Theme: "Valiant Women of the Vote: Refusing to be Silenced"
Each year, March is designated Women’s History Month by Presidential proclamation. The month is set aside to honor women’s contributions in American history. President Jimmy Carter issued the first Presidential Proclamation in 1980 as a week. In 1987, Congress passed a law designating March as “Women’s History Month.” Since that time, each president has issued an annual proclamation designating the month of March as “Women’s History Month.” The Mary S. Harrell Black Heritage Museum staff joins in the celebration of the vital role of women in American history.
Mary S. Harrell
Founder, Author, Educator, Community Activist, Volunteer
Today, we celebrate Mary S. Harrell – the founder of The Mary S. Harrell Black Heritage Museum – which is a gem of local history. She was a leader in addressing the need for local Black history to be collected, preserved and shared. After 32 years of teaching in the Volusia County Schools, Mary, along with a dedicated committee, worked diligently to amass an impressive collection of local history within the walls of the Museum. Mary served as a member of many community organizations, including the founder of the Black Heritage Festival, member of the Harris House, Atlantic Center for the Arts, AAUW (American Association of University Women), Child Care Settlement, Habitat for Humanity, West Side Retirees, Friends of the Brannon Library, Allen Chapel AME Church, and others. Mary was a columnist writer for the Daytona Beach News Journal and an author. Above all, she was an inspiration and role model for many young women in the community. Few individuals have had a greater or more lasting impact on a community then Mary S. Harrell. Her legacy will live on in the many young people's lives she touched.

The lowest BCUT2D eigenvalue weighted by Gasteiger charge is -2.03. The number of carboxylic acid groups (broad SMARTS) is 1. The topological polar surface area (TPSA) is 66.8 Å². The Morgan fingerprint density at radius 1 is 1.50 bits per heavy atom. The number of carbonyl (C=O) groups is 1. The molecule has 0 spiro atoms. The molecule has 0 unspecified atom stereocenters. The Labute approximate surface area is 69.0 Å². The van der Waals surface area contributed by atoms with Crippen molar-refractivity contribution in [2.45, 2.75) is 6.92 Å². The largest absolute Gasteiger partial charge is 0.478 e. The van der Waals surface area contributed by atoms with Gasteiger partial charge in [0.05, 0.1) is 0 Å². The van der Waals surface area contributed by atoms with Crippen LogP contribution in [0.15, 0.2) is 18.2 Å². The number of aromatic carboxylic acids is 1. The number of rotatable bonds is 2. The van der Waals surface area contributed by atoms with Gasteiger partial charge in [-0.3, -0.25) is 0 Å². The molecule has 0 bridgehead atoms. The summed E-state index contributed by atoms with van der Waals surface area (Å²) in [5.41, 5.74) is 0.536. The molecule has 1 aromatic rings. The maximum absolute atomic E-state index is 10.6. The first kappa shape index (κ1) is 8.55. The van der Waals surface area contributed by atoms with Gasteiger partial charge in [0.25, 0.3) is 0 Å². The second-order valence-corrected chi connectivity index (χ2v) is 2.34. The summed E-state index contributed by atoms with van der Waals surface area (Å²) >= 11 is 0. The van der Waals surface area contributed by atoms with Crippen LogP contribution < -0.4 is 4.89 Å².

March Black History Facts
1. March 1, 1875: - Congress passed a Civil Rights Bill which banned discrimination in places of public accommodation. The Supreme Court overturned the Bill in 1883.
2. March 6, 1957: John Lee became the first black commissioned officer in the U.S. Navy assigned to duty. (see first picture)
3. March 11-12, 1895:1895 New Orleans dockworkers massacre was an attack against black, non-union dockworkers by unionized white workers. The mob killed 6 black workers. (see second picture)
4. March 14, 1917:First training camp for colored officers was established by the U.S. Army in Des Moines, Iowa.